The Costs Of Poor Mental Health and Well-Being
Psychological health and well-being is not a single state, but a continuum in which every individual realizes his or her own potential, can cope with the normal stresses of life, can work productively, and can contribute to his or her relationships and community. It is the capacity of each and all of us to feel, think, and act in ways that enhance our ability to enjoy life and deal with the challenges we face. And it is a positive sense of emotional and spiritual well-being that respects the importance of culture, equity, social justice, interconnections, and personal dignity. Mental illnesses cost employers and the economy in two distinct ways: direct health care costs and indirect costs such as loss of productivity, absenteeism, and disability costs. Together, these costs are significant. Take depression, for example, a highly prevalent condition that occurs in 1 in 10 adults at some point in their lives. The economic impact of depression was more than $210 billion in 2010. Less than half is attributed to the direct costs of treatment (45-47 percent). About half (48-50 percent) is associated with costs to the workplace in terms of lost productivity, absenteeism, and disability. Another 5 percent is associated with suicide, which tragically occurs all too often from untreated (or poorly treated) depression. For every dollar spent on depression direct costs in 2010, an additional $1.90 was spent on related costs (i.e. suicide- related or workplace costs). Depression also frequently occurs with and exacerbates other medical conditions resulting in another $4.70 spent on those conditions.
“The economic costs of mental illness will be more than cancer, diabetes, and respiratory ailments put together.”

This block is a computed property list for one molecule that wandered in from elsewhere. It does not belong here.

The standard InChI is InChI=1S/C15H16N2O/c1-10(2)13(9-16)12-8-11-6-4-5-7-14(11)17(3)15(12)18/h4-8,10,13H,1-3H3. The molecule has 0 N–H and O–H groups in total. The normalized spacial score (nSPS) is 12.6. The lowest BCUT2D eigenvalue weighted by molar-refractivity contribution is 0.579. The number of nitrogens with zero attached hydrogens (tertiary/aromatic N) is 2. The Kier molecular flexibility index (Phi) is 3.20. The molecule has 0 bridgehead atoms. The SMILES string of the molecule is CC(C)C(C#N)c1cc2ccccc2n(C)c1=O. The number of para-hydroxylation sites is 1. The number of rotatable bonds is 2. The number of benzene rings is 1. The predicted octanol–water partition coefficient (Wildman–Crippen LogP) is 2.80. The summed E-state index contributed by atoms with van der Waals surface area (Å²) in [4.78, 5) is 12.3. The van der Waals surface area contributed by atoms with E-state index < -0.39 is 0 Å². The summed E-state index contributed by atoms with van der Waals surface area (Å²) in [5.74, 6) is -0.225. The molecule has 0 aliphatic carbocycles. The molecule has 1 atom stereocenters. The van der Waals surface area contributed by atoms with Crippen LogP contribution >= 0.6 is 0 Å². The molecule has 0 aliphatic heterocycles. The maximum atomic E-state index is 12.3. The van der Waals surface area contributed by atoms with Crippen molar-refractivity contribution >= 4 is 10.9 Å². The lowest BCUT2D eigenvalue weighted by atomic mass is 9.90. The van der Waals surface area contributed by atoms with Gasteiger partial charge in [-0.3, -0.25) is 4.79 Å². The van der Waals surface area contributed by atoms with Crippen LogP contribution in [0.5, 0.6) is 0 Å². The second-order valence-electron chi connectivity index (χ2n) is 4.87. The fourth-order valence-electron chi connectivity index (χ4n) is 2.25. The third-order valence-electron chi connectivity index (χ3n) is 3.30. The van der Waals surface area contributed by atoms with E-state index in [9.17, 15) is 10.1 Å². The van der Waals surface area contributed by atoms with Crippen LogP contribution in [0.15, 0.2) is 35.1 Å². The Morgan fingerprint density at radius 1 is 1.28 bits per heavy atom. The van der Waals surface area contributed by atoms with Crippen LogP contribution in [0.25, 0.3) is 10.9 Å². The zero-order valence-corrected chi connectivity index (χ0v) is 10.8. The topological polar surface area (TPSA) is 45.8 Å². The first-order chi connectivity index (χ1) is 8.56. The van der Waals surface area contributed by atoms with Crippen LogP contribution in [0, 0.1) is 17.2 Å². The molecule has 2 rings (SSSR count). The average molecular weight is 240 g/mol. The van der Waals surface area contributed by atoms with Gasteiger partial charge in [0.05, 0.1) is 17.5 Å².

–Director, U.S. National Institute of Mental Health at the World Economic Forum, January 2015 Mental illnesses directly affect an employee’s ability to perform effectively at work and are associated with absenteeism and lost productivity; in fact, 80 percent of people with depression report some level of functional impairment. In one study, during a three-month period, clients with depression missed an average of 4.8 workdays and suffered 11.5 days of reduced productivity. And 217 million workdays are completely or partially lost each year due to mental illness. Another reason for the high cost associated with mental health conditions is that they frequently co-occur with other medical illnesses such as asthma, diabetes, and heart disease. Individuals with depression consume two to four times the healthcare resources of other enrollees.
Individuals with depression are twice as likely to develop coronary artery disease, twice as likely to have a stroke, and more than four times as likely to die within six months from a myocardial infarction.
All too often, people avoid or delay reaching out for help. One in three people who need help get it. This is due to stigma and shame, fear of impact on one’s livelihood, financial barriers to care, and inadequate access to quality care and support.
The good news
Psychological treatments work and they show a positive return on investment. Indeed, when employees receive effective treatment for mental illnesses, the result is lower total medical costs, increased productivity, lower absenteeism and decreased disability costs. The bad news…1 in 5 adults will experience a diagnosable mental illness in any given year. Of those, more than half of those individuals will go untreated. The bottom line is this: as an employer, you can’t afford to ignore mental health and well-being. Investing in strategies, resources, and support mechanisms for for these issues is key to engagement, key to productivity, and key to your bottom line.